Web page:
Can sight be lost from a stroke, and then regained?

Brandnew asked...

Has anyone lost their sight due to stroke and the regained it? If so, how long did it take and what did you see as you recovered it? My fiance says he see flashes of light and shadows like when he wears a hat he can see the rim of the hat or he can see the tip of his nose but not consistently. Has anyone experienced this. He lost his sight two months ago after being diagnosed with cavernous sinus thrombosis which caused him to have two strokes one on each side of the brain. The opthmologist says that they see damage in his right eye due to the swelling from the cavernous sinus thrombosis, however the left eye he sees no damage and it is perfectly fine. He says we just have to wait.

The Neuro says that the strokes were not in the vision areas of the brain and is referring him to a Neuro Op.

Any advice is helpful. We have been keeping positive but just seeking to understand.

Expert Answer

James Castle, M.D. is a neurologist at NorthShore University HealthSystem (affiliated with The University of Chicago) and an expert on strokes.

This is a bit of a complex situation, but I'll try my best to give you some answers.

First, I would agree with the Neurologist you saw. Your fiance's vision problems are not due to a standard "stroke", and therefore an Ophthomologist or Neuro-Ophthomologist would probably be better at giving you answers as to the recovery that would be expected.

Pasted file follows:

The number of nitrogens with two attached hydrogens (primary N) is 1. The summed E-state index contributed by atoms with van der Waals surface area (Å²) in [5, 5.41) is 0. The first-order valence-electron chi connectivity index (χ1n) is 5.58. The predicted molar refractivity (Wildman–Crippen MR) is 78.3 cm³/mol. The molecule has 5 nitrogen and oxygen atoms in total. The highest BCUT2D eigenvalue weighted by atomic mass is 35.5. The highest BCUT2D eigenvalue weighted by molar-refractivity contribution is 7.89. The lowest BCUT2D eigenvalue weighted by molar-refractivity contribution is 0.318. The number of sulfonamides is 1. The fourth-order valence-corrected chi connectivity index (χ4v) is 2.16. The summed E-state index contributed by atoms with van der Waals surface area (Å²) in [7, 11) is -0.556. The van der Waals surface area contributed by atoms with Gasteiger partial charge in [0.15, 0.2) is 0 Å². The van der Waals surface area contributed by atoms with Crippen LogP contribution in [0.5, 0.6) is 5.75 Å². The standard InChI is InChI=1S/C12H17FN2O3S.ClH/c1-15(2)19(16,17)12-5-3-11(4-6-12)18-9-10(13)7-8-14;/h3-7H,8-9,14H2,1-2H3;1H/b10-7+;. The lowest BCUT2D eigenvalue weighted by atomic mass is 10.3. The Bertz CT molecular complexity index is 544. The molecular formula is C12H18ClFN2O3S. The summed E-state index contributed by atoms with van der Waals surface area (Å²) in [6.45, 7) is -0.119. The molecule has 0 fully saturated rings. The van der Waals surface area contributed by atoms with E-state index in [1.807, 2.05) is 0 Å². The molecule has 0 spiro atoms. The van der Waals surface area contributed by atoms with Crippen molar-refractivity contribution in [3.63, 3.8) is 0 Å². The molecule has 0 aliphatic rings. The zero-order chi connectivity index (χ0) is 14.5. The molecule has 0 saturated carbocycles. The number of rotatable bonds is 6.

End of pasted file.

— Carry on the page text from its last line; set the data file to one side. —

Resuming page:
A standard "stroke" would be expected to cause a blockage of the artery that supplies either the eye itself or the parts of the brain that control vision. This is not what happened here. My guess is that your fiance had a clot in the veins behind the eyes, which caused a build-up of pressure behind the eyes, and thereby damaged the eyes. This is different than damage resulting from an occlusion of arterial flow to the brain or eyes.

In general, the brain and eyes can recover after damage has been done, but they typically do so at a slower rate than other organs. Also, often recovery is not complete.

Given his improvement thus far - now seeing outlines of shapes - and the information about the left eye having no visible damage, I think there is reason to hope for further recovery. As a general rule of thumb, recovery continues for anywhere between 6-24 months after an injury, but I have heard of recovery even farther out. This website is full of stories from people who have continued to have some recovery long after the standard 24 month window.

Given the complexity of the situation, I very much agree with the advice to see a Neuro-Ophthomologist. And I certainly hope your fiance the best of luck with continued recovery of vision.